This documentation supports the 19.08 version of Remedy Action Request System.

To view an earlier version, select the version from the Product version menu.

Tokenization rules used in FTS

Tokenization is the process of breaking words into discrete tokens to insert them into an index and to search on the tokens. Following are the basic rules of tokenization used in FTS for indexing and searching.

For literal fields, the content of the field is treated as a single token with no modification. For more information see, Literal FTS Index.

For example, x-y=z becomes x-y=z (one word). All the text constitutes the token or word stored in the index. It can be found in a search only by supplying the exact matching string. That is, searching for y does not find a match, but searching for x-y=z does find a match.

For non-literal fields, the following rules apply:

  • Words are split at punctuation characters, and punctuation is removed. However, a dot that is not followed by white space is considered part of a token.
    • one:two becomes one two (two words).
    • Alpha#Omega becomes Alpha Omega (two words).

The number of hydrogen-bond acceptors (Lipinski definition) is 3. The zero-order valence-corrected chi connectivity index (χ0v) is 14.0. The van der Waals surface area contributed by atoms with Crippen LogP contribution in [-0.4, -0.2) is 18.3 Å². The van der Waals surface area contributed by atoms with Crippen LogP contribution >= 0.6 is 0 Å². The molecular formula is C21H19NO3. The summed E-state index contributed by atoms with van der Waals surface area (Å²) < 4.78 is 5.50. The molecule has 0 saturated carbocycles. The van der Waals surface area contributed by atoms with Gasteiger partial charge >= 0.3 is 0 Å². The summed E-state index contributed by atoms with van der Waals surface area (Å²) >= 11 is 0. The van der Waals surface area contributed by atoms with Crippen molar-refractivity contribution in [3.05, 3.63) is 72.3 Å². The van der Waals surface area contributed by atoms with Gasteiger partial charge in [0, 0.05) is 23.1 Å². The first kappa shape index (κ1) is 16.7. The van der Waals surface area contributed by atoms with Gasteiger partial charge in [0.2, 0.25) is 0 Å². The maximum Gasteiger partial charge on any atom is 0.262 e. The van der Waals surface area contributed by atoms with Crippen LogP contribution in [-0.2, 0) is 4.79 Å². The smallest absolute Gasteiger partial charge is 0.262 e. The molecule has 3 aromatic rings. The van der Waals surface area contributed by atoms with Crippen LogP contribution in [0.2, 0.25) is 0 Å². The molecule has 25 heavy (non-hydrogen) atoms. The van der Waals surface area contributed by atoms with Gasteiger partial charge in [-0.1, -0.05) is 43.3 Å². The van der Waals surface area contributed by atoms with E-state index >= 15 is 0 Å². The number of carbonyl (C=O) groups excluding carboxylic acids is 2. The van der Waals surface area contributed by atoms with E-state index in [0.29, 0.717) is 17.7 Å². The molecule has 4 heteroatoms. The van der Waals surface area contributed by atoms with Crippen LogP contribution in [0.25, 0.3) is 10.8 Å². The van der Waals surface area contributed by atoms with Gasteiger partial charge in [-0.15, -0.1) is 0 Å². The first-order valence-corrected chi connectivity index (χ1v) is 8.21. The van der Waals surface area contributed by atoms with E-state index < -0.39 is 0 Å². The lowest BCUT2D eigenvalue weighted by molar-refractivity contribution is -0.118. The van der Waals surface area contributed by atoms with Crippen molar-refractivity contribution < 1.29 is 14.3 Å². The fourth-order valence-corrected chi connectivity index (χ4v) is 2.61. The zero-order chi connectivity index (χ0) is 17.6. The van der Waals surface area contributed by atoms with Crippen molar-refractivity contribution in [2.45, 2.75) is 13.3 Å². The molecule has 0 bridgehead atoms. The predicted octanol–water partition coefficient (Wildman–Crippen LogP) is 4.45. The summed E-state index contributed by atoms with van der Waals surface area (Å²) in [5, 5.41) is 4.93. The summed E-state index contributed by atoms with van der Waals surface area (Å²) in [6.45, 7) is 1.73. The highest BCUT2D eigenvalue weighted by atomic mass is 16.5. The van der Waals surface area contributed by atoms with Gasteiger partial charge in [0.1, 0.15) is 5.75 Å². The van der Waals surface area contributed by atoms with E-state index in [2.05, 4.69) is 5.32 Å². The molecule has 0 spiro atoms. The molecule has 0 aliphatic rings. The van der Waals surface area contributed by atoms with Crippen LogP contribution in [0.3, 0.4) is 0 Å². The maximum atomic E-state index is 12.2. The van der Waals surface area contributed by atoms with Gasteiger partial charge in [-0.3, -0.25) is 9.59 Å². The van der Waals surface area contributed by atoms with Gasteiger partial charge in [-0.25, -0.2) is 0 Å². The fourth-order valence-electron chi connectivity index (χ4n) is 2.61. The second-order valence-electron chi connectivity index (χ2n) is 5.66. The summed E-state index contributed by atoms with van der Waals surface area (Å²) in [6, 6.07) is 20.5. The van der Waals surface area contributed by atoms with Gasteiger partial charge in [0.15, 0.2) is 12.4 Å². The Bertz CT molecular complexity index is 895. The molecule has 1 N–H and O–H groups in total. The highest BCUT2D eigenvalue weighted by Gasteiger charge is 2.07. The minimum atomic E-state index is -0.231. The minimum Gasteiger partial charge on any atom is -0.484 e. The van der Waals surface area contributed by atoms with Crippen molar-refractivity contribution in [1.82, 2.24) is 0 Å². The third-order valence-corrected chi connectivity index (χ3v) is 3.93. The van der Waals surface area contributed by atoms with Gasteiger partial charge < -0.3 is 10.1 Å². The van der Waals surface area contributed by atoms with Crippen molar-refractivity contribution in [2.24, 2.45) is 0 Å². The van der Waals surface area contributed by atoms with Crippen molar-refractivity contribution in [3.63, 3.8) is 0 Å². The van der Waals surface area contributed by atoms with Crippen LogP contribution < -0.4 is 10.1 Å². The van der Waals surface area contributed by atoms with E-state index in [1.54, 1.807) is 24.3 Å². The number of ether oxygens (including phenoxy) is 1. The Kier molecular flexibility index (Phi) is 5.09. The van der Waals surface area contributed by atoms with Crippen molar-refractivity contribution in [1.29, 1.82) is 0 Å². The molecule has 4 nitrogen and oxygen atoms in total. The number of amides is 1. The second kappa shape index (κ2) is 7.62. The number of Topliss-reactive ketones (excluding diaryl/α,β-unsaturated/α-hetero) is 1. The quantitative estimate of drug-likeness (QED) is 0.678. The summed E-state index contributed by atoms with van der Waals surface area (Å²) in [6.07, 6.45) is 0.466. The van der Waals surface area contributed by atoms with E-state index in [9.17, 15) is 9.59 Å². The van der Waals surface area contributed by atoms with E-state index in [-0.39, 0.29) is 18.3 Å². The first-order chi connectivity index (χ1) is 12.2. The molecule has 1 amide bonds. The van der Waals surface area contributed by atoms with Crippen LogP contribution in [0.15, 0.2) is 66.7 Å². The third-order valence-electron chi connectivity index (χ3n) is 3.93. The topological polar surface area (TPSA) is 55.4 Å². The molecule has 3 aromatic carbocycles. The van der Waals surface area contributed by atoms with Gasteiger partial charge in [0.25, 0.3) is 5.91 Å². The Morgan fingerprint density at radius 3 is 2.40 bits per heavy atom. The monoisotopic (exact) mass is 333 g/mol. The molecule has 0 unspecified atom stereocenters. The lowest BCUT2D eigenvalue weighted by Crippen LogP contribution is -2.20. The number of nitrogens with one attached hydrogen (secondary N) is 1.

• x.y.z becomes x.y.z (one word).
  • Words are split at hyphens unless the token contains a number, in which case the whole token is interpreted as a product number and is not split.
    • x-y=z becomes x y z (three words).
    • KX-13AF9 becomes KX-13AF9 (one word).
  • Email addresses and internet host names are recognized as one token.
    • becomes (one word).
    • becomes (one word).
  • In words with no spaces, the ampersand (&) is retained.
    • Smith&Brown becomes Smith&Brown (one word).
  • Words are split at some of the special characters, and the special character is removed.
    • becomes someone (two words). However if you enter as the search term, exact match gets the highest rank.
    • pqr=hij becomes pqr hij (two words). Exact match gets the highest rank.
    • Alpha#Omega becomes Alpha Omega (two words). Exact match gets the highest rank.
    • Smith&Brown becomes Smith Brown (two words). Exact match gets the highest rank.
  • Words that are split at hyphens. Hyphen is treated as a tokenizer.
    • abc-def=xyz becomes abc def xyz Exact match gets the highest rank.
    • KX-13AF9 becomes KX 13AF9 Exact match gets the highest rank.
  • Certain special characters are considered as non-tokenizers and the word remains single word.
    • one:two becomes one:two (one word). Search term one do not match the text, one:two matches the text.
    • becomes (one word).
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